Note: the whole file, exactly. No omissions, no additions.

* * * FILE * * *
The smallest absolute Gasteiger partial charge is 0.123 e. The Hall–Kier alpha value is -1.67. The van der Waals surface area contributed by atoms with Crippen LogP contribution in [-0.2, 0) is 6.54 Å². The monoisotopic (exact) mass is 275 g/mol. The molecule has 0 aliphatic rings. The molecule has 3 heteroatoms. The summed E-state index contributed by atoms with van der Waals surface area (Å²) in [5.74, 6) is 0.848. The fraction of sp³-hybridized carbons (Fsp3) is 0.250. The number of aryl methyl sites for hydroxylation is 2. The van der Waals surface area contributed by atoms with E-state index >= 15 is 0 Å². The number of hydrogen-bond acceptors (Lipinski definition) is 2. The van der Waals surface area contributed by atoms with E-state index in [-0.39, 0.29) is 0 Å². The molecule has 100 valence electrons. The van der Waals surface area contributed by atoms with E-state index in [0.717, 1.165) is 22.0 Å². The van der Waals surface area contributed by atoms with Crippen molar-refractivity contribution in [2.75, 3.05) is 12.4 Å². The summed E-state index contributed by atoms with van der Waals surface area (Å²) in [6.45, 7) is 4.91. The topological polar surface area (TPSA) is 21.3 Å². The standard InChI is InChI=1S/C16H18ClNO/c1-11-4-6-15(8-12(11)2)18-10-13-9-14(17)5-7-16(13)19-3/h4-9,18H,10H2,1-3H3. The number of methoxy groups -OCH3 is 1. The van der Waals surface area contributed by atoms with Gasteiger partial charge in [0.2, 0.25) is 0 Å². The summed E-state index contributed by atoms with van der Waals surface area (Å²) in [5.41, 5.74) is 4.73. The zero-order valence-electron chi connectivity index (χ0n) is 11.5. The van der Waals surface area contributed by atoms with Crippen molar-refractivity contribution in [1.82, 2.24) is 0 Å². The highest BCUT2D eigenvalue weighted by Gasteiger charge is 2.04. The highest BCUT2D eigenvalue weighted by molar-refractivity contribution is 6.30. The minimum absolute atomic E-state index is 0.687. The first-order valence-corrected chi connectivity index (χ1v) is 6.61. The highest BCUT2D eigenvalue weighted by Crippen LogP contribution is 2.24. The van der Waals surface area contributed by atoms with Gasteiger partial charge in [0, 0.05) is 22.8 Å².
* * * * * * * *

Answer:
The smallest absolute Gasteiger partial charge is 0.123 e. The Hall–Kier alpha value is -1.67. The van der Waals surface area contributed by atoms with Crippen LogP contribution in [-0.2, 0) is 6.54 Å². The monoisotopic (exact) mass is 275 g/mol. The molecule has 0 aliphatic rings. The molecule has 3 heteroatoms. The summed E-state index contributed by atoms with van der Waals surface area (Å²) in [5.74, 6) is 0.848. The fraction of sp³-hybridized carbons (Fsp3) is 0.250. The number of aryl methyl sites for hydroxylation is 2. The van der Waals surface area contributed by atoms with E-state index >= 15 is 0 Å². The number of hydrogen-bond acceptors (Lipinski definition) is 2. The van der Waals surface area contributed by atoms with E-state index in [-0.39, 0.29) is 0 Å². The molecule has 100 valence electrons. The van der Waals surface area contributed by atoms with E-state index in [0.717, 1.165) is 22.0 Å². The van der Waals surface area contributed by atoms with Crippen molar-refractivity contribution in [2.75, 3.05) is 12.4 Å². The summed E-state index contributed by atoms with van der Waals surface area (Å²) in [6.45, 7) is 4.91. The topological polar surface area (TPSA) is 21.3 Å². The standard InChI is InChI=1S/C16H18ClNO/c1-11-4-6-15(8-12(11)2)18-10-13-9-14(17)5-7-16(13)19-3/h4-9,18H,10H2,1-3H3. The number of methoxy groups -OCH3 is 1. The van der Waals surface area contributed by atoms with Gasteiger partial charge in [0.2, 0.25) is 0 Å². The summed E-state index contributed by atoms with van der Waals surface area (Å²) in [5.41, 5.74) is 4.73. The zero-order valence-electron chi connectivity index (χ0n) is 11.5. The van der Waals surface area contributed by atoms with Crippen molar-refractivity contribution in [1.82, 2.24) is 0 Å². The highest BCUT2D eigenvalue weighted by Gasteiger charge is 2.04. The highest BCUT2D eigenvalue weighted by molar-refractivity contribution is 6.30. The minimum absolute atomic E-state index is 0.687. The first-order valence-corrected chi connectivity index (χ1v) is 6.61. The highest BCUT2D eigenvalue weighted by Crippen LogP contribution is 2.24. The van der Waals surface area contributed by atoms with Gasteiger partial charge in [0, 0.05) is 22.8 Å².